Respect the Rights of Disabled Pregnant and Parenting Students

Carrie Buck deserved better. She deserved better when her foster family withdrew her from school before she could finish sixth grade so that she could do housework for them. She deserved better when she was sexually assaulted and impregnated at age 17 by a relative of that foster family. She deserved better when the state deemed her “feebleminded”— a nonmedical term that reflected distaste for allegedly promiscuous behavior. And she most certainly deserved better when, in 1927, the Supreme Court upheld a Virginia law and held that Carrie could be sterilized against her will. That case, Buck v. Bell, is a prime example of how forms of bias can impact policy and legal rulings. 

All students deserve to complete their education in a nurturing school environment. But disabled girls face a wide variety of barriers to success at school, including disproportionate discipline, sexual abuse and violence, and restraint or seclusion. Importantly, disabled youth are more likely than their peers to become pregnant—and we need better data collection on student parents to fully understand the number of disabled pregnant and parenting students and their experiences. 

Disabled students are entitled to a free appropriate public education, which should not be derailed by pregnancy and parenthood. Yet too often, pregnant and parenting students are overlooked, stigmatized, and face outright discrimination—like unwanted touching, verbal assaults, being pressured to withdraw from classes or activities, and being punished for taking time off to recover from childbirth. This oppression is compounded for disabled pregnant or parenting students, and additional intersecting identities like race or LGBTQIA+ identity present unique systemic harms as well. 

It is essential that disabled youth have access to a full range of reproductive health care, free from coercion. Comprehensive sex education is critical to ensure that they have the information and tools needed for greater control over their own sexual experiences and reproductive choices. It is important that disabled youth are informed about consent, contraception, pregnancy, and abortion so they may make the best decisions for themselves. Horrifyingly, forced sterilization of disabled people is ongoing, reflecting ableist assumptions that disabled people aren’t (or shouldn’t be) capable of making their own decisions about sex, pregnancy, and parenthood.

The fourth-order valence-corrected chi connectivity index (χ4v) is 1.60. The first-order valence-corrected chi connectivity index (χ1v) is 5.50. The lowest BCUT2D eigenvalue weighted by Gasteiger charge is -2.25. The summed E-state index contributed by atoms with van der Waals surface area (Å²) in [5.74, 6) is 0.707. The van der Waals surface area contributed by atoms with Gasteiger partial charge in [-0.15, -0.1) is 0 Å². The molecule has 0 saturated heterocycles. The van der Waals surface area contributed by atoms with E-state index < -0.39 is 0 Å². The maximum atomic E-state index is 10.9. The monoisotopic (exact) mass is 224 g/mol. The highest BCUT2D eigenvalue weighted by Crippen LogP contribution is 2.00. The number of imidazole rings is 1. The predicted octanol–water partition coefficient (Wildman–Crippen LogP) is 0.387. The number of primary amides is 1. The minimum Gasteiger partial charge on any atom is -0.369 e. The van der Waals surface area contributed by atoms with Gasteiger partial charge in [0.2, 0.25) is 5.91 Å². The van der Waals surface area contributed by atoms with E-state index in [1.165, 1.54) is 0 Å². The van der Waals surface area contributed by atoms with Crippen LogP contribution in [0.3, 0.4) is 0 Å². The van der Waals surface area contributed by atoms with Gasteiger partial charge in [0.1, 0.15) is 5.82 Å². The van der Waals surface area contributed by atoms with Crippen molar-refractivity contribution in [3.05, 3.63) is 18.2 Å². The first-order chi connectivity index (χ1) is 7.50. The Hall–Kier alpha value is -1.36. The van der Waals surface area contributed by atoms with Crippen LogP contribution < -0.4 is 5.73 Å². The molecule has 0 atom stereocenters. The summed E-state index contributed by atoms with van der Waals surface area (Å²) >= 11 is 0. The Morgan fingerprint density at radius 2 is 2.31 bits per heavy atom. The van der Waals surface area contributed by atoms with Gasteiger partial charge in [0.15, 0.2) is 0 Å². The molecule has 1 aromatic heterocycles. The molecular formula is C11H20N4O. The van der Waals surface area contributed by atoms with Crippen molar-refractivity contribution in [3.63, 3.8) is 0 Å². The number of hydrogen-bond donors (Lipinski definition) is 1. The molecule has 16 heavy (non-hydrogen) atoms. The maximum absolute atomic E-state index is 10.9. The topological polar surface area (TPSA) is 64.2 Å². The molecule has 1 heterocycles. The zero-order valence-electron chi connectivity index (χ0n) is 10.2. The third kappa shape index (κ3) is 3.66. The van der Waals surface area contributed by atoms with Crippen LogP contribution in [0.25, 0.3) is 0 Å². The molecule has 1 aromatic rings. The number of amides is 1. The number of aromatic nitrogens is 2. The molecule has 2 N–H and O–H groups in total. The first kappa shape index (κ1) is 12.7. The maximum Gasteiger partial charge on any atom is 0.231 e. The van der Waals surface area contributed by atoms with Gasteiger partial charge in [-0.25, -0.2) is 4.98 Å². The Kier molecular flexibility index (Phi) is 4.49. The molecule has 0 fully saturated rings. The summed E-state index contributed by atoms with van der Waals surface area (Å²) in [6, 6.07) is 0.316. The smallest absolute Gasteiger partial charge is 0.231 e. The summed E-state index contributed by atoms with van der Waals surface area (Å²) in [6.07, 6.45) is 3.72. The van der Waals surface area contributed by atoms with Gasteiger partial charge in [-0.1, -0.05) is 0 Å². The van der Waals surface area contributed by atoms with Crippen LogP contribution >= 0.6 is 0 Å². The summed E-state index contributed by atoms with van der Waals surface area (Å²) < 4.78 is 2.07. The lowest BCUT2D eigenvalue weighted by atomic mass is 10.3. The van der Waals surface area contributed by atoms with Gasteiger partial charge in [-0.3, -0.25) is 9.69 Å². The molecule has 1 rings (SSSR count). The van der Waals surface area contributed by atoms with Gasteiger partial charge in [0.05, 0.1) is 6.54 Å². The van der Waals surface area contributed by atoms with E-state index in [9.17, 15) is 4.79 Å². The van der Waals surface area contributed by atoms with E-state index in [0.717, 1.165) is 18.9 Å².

Federal laws exist to protect access to education for disabled pregnant and parenting students, including Title IX—which ensures that students are not discriminated against due to pregnancy or parental status—and Section 504 and the Individuals with Disabilities Education Act, which provide protections for disabled students in educational settings. Nevertheless, these protections are insufficient to ensure that disabled pregnant and parenting students can break through the aforementioned barriers to graduation. 

Students deserve better, and through policy changes and supportive programs—like lactation accommodations, accessible and affordable child care, and flexible attendance policies—we can ensure that pregnancy and becoming a parent does not present an insurmountable barrier to a disabled student’s education.  

Carrie Buck deserved better: she deserved to finish her education, to be safe from sexual violence, and to make her own reproductive health care choices. On this Disability Reproductive Equity Day, we must center disabled pregnant and parenting students in our advocacy and commit to ensuring that they have the necessary support to complete their education and prepare for their futures.